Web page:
As you can see, the core guts of the deck are full sets of: Flamekin Harbinger, Brighthearth Banneret, Smokebraider, and Incandescent Soulstoke. Rage Forger to me is also a must-include, but you could go more combo-like and instead run more huge Elemental creatures like Ashling the Pilgrim, Horde of Notions, Hostility and so forth. The only limits to the huge Elementals you run seem to be that it’s pretty hard to make double off-color mana… and no, you can’t reliably support Cloudthresher, and Hurly-Burly is better as all you do is cast Thresher via Evoke.
As I stated earlier, the big downside is you are just sitting there twiddling your thumbs if something happens to your early drops. Right now very few decks can punish early drops, so this means it’s safe to keep slower hands that rely on one of them to live. At the moment this is still good for you, but as the metagame develops if Elementals stays strong I’d expect more people to board in one- and two-mana answers to these guys.
Kai Davis (Leader of the Kai Ninja Kai’s) ended up â€˜helping me’ figure out how to absolutely maim Faeries, and by this I mean he just made random comments and shot down bad ideas. Surprisingly enough, there was one idea that was so odd that we decided to try it out anyway… and it worked pretty well! Ethereal Whiskergill can consistently hit on turn 3 in this deck, and against Faeries or other Island-packing decks a 4/3 flyer can actually attack for a couple of turns (typically). It won’t be taken down by a Faerie powered up by Scion, nor can it be outright trumped by Mistbind Clique. In addition, if it gets powered up by Soulstoke it gets knocked out of Inversion range, meaning the Faeries player has to trade a guy and a spell, or two guys, to kill it.
I know this split at least one PE and possibly more, so I wouldn’t expect Elemental variants to go away anytime soon.
G/B/W Doran – Treefolk
This kind of deck hasn’t had a lot of tournament success. That said, it can run a huge number of power cards in this format, and mana acceleration, which means a certain tournament subsection will be running similar decks. The basic builds seem to include Treefolk Harbinger; Doran, The Siege Tower; Chameleon Colossus; Cloudthresher; and both Primal and Profane Commands, and then it tends to differ from build to build. Some go with heavier Treefolk including Bosk Banneret, Leaf-Crowned Elder, Wolf Skull Shaman, etc. Others take on a more controlling approach, with Oblivion Ring, Final Revels, and Cloudgoat Ranger.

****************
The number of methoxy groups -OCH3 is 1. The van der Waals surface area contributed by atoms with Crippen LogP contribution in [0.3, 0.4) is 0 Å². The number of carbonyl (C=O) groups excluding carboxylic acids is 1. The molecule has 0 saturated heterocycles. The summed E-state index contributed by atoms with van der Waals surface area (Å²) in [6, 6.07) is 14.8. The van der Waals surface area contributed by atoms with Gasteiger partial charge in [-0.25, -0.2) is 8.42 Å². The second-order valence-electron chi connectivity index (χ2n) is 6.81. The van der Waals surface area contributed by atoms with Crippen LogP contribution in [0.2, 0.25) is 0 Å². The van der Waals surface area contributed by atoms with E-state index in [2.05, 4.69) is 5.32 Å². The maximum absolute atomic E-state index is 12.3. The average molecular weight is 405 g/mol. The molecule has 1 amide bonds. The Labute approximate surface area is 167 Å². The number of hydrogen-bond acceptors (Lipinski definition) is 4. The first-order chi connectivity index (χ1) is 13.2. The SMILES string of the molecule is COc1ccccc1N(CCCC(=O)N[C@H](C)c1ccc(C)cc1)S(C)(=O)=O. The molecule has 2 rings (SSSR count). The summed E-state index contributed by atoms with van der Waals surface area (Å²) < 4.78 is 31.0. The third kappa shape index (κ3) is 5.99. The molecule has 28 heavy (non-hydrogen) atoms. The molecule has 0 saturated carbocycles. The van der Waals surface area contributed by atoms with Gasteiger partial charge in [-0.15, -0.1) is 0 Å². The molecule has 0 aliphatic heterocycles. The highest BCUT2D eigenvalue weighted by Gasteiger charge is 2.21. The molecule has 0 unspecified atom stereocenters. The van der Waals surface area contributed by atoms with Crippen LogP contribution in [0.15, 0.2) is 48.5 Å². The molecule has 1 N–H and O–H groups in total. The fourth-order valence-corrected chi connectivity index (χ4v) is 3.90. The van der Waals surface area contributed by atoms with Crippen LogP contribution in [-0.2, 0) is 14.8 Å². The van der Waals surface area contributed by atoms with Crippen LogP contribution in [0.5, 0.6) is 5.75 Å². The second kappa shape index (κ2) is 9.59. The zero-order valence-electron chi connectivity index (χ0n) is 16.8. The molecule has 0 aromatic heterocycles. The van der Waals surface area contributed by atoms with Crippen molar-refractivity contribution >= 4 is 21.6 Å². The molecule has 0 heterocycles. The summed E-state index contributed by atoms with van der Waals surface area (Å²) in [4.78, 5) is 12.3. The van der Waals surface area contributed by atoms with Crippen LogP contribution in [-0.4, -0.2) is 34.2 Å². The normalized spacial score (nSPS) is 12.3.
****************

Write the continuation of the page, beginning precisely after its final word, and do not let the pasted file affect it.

Whatever your take, the basic issue remains that the deck has to trip all over itself to power up these fabulous cards, and that is typically its undoing outside of the 8-man queues. After a certain number of rounds you either hit a clump or get color-screwed, and that’s the end of the game. On the flip-side, if someone could improve the mana consistency or get Cream of the Crop to somehow function in this thing, then you could have a very scary creature deck.
Finishing things up, a brief Standard interlude…
Over the last week and a half or so, the Standard Premier Events Top 8 results have been utterly dominated by Faeries decks. This should come as a shock to approximately no-one, but having a third of the Top 8s be filled with Faeries decks, along with them taking majority of finals splits and wins, is still impressive. It also pretty much says a major backlash should be coming against the little Blue dorks in the near future. Otherwise the top decks from last week’s article all did well for themselves, and Mana Ramp decks can be added to the decks you’ll generally see now, since I underestimated it in popularity. At the moment, the best gauntlet for Standard on Magic Online and most likely real life is Faeries, Reveillark, Mana Ramp, Elves, and Red Deck Wins.
Email me at: joshDOTsilvestriATgmailDOTcom
Top 5 for the week…
1. The Veronicas — 4ever
2. Kenta vs. Ez – 7701 (kenta-v.ez. rEmix 2k6)
3. Aura Qualic – Aurora Skies –Rebirth–
4. LCD Soundsystem — North American Scum
5. The Brilliant Green – Ash Like Snow